Wildfire danger remains high even with damp spring

OSCEOLA COUNTY — Even though mid-Michigan saw a very snowy winter and heavy spring rains, fire danger still exists because of dry air and warmer temperatures.

April is when wildfires start becoming a problem because of existing dead and very dry vegetation makes great fuel for wildfires, said Paul Kollmeyer, resource protection manager within the Department of Natural Resources Forest Resources Division. The DNR is responsible for wildland fire protection on approximately 30 million acres of state and private land.

“One out of three wildfires in Michigan is caused by someone burning debris who did not take proper precautions,” Kollmeyer said. “Most of the wildfires in Michigan occur in the spring – April, May and June.”

Wildfire Prevention Week runs from April 20 through April 26 and Kollmeyer wants to remind the public about the dangers of wildfires.

“Many people look outside and think the snow and spring rains have taken the edge off the wildfire danger,” Kollmeyer said.

That’s not the case, Kollmeyer added. Most of that moisture has seeped in to the ground, leaving dry, dead and dormant grass on the surface.

“The dried leaves, needles and brown grass from last year are still there,” he said. “When the weather is warm, folks want to get out and clean up their yards. They don’t realize that all it takes is one strong wind gust catching an ember to ignite a wildfire.”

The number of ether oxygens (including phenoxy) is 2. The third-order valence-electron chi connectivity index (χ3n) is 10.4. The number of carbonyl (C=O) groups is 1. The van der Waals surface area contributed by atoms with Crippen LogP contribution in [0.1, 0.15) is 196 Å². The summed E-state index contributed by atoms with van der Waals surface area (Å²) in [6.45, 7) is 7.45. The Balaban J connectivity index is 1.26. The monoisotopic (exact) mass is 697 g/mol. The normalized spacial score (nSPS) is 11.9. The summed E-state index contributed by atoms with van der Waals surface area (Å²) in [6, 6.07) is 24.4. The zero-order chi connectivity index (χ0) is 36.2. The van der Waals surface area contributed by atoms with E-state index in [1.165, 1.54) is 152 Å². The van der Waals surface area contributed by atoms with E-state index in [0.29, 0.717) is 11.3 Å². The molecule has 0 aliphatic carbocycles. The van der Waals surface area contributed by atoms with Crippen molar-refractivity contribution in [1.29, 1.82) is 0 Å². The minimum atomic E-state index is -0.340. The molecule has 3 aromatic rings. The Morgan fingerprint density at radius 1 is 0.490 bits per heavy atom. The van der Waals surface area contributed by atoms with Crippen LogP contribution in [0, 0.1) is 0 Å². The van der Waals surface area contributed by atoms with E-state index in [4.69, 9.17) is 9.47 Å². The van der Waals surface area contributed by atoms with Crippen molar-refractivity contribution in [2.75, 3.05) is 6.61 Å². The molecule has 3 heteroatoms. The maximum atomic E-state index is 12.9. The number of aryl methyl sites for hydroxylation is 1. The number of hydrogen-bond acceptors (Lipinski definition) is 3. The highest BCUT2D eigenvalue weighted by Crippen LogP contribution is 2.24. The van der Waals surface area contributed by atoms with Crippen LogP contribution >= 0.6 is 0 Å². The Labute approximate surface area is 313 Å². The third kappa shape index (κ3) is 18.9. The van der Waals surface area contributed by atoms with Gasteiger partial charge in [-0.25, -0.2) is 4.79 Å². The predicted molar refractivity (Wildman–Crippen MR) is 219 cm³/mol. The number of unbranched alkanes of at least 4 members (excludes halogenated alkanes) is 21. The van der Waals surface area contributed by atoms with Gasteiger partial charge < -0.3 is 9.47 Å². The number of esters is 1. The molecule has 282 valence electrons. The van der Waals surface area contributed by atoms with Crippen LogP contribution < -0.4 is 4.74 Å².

A person is required to get a burn permit prior to burning brush and debris in Michigan.

“We respond to many fires where the landowner failed to obtain a burn permit,” Kollmeyer said. “This is why planning is so vital before lighting that match.”

Residents in the northern Lower Peninsula and Upper Peninsula can obtain a free burn permit by visiting www.michigan.gov/burnpermit. Residents in southern Michigan should contact their local fire department or township office to see if burning is permitted in their area.

In addition to receiving a burn permit, the DNR recommends people take the following steps to reduce the risk of wildfire to their home and property:

  • Clear leaves and other debris from gutters, eaves, porches and decks. This prevents embers from igniting your home.
  • Keep your lawn hydrated and maintained. Dry grass and shrubs are fuel for wildfire. If it is brown, cut it down to reduce fire intensity.
  • Remove fuel within 3 to 5 feet of your home’s foundation and out-buildings, including garages and sheds. If it can catch fire, don’t let it touch your house, deck or porch.
  • Remove dead vegetation surrounding your home, within the 30- to 100-foot area.
  • Wildfire can spread to tree tops. If you have large trees on your property, prune them so the lowest branches are 6 to 10 feet high.
  • Don’t let debris and lawn cuttings linger. Chip or mulch these items quickly to reduce fuel for fire.
  • When planting, choose slow-growing, carefully placed shrubs and trees so the area can be more easily maintained.
  • Landscape with native and less flammable plants.

For more information about making fire wise landscaping choices, visit firewise.msu.edu.

“Be safe and smart when it comes to fire,” Kollmeyer said. “Fire prevention is everyone’s responsibility.”